Over the last few months, I’ve tried 13 different masks on my hair, and here’s what I learned:
Always use a hair mask after your shampoo. Not before.
Unless the product instruction says otherwise, using a hair mask on clean and damp hair after shampooing makes the product more effective.
Why Hair Mask After Shampoo?
There’s a reason why professional hair stylists would deep cleanse the hair before doing a keratin or color treatment.
This process makes the hair ready and more receptive, which in turn delivers better results that last longer.
When you shampoo, the cuticles soften and lift off slightly due to surfactants that increase negative charges in the hair.
Human hair naturally has a negative charge.
Shampoos also contain negatively charged surfactants designed to pull away dirt, oil, and other positive charges from the hair and scalp.
So when you lather up, it’s a double whammy of negatives that make the hair cuticles swell and lift out slightly so that the detergents can cleanse in between.
This is why a conditioner is used right after shampoo to smooth down the cuticles and settle the hair. Without conditioner, the cuticles will remain open, causing frizz and tangles after your shower.
So if you want to apply a hair mask, it’s best to do so when your hair is damp and freshly shampooed. Gaps on the surface of the hair allow maximum moisture and nutrients to seep in.
Hair masks also contain cationic surfactants, which work in a similar way to conditioners. They help neutralize the negative charges from shampoos to flatten the cuticles back to their normal state.
Should You Use Conditioner After a Hair Mask?
Applying a conditioner after a hair mask depends on 3 things:
- The type of hair mask you’re using
- Is the mask acidic enough?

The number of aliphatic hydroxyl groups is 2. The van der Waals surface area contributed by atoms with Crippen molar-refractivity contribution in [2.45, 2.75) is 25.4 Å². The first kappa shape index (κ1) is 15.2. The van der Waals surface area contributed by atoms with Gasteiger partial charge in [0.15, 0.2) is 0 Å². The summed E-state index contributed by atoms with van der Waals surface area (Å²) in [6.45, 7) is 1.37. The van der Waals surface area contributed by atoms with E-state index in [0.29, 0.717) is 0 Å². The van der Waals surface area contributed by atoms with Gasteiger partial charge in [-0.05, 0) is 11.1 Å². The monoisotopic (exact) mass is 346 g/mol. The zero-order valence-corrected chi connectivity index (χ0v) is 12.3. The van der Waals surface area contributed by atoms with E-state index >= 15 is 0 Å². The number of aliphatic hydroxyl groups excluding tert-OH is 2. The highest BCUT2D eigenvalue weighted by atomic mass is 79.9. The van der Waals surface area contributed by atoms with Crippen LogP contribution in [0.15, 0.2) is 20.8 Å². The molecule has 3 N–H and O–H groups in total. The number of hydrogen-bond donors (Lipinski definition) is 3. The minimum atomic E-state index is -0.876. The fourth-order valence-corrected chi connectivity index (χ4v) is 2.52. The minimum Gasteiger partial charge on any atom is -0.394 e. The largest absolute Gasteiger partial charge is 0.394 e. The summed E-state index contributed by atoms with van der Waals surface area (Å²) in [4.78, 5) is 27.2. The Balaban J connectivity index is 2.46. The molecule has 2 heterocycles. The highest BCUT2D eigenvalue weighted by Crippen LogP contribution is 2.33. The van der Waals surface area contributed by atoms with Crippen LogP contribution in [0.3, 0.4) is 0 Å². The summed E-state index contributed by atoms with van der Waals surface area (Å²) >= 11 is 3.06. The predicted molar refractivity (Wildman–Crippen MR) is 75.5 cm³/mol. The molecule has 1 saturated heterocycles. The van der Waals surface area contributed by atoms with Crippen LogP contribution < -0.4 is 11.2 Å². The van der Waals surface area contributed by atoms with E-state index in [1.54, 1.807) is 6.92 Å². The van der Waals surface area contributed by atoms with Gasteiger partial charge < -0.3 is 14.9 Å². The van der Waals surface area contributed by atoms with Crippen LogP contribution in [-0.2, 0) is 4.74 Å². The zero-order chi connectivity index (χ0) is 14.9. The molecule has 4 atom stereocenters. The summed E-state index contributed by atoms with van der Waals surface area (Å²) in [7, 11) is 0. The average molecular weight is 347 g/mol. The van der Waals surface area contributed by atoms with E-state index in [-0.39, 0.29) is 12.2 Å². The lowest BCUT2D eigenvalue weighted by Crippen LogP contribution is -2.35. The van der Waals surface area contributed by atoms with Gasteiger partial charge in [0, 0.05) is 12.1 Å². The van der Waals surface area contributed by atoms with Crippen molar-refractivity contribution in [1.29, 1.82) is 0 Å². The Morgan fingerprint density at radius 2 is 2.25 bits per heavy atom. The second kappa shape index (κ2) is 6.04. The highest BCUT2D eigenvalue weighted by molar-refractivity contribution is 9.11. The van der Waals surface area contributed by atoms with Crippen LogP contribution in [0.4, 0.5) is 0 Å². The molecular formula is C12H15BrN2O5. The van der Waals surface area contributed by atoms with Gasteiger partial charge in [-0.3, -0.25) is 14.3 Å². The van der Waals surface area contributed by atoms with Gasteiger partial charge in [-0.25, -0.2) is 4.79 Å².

- The state of your hair
Type of Hair Mask
Intensive deep hydrating hair masks can keep the hair conditioned for longer as they contain smaller particles that absorb better. Therefore, applying a conditioner after the mask may overload moisture content, causing hygral fatigue in the hair.
Hygral fatigue means swelling and unswelling, which can stretch the cuticles to their limits, weakening the hair’s moisture retention ability.
If your hair mask is lightweight and recommends a follow-up conditioner to be used, then yes, you can use one.
Is the mask acidic enough?
Check the pH level of your hair mask. If it’s acidic enough, it will close the cuticles and do the work that a conditioner is supposed to do.
In this case, applying a conditioner on top is futile as it will only cause product buildup and greasiness.
State of the hair
If your hair is very porous (high porosity), you can simply swap your conditioner for a hair mask. Hair masks work like supercharged conditioners, making them 5X more effective at nourishing the hair while providing good slip for detangling.
If you have fine hair, using a mask instead of a conditioner will be far too intense and heavy. Either use a hair mask designed for fine hair OR a conditioner.
Avoid using both at the same time.
Thick, Dry, and Coarse Hair
The best product to use for dry, thick, and coarse hair is a revitalizing masque that works to soften rough-textured hair that is hard to manage and style.
An excellent product in this category is the CHI Luxury Black Seed Oil Revitalizing Masque, which clearly states that you should use a conditioner after for best results.
And most people who’ve reviewed this product agree. Conditioning the hair after this hair mask doubles up its effectiveness to leave your hair super soft and shiny.
For colored hair, you can use a hair masque followed by a conditioner to preserve hair color intensity and softness.
However, most masques for color-treated hair combine the benefits of both.
It’s called the color conditioning masque.
So instead of wasting time applying a hair mask then conditioning your hair, why not try something like the Oribe cuticle-enriching color conditioning masque:
Is a Hair Mask Better Than Conditioner?
Yes. Unlike regular conditioners, hair masks contain more potent ingredients broken down into smaller pieces to penetrate deeper into the hair shafts.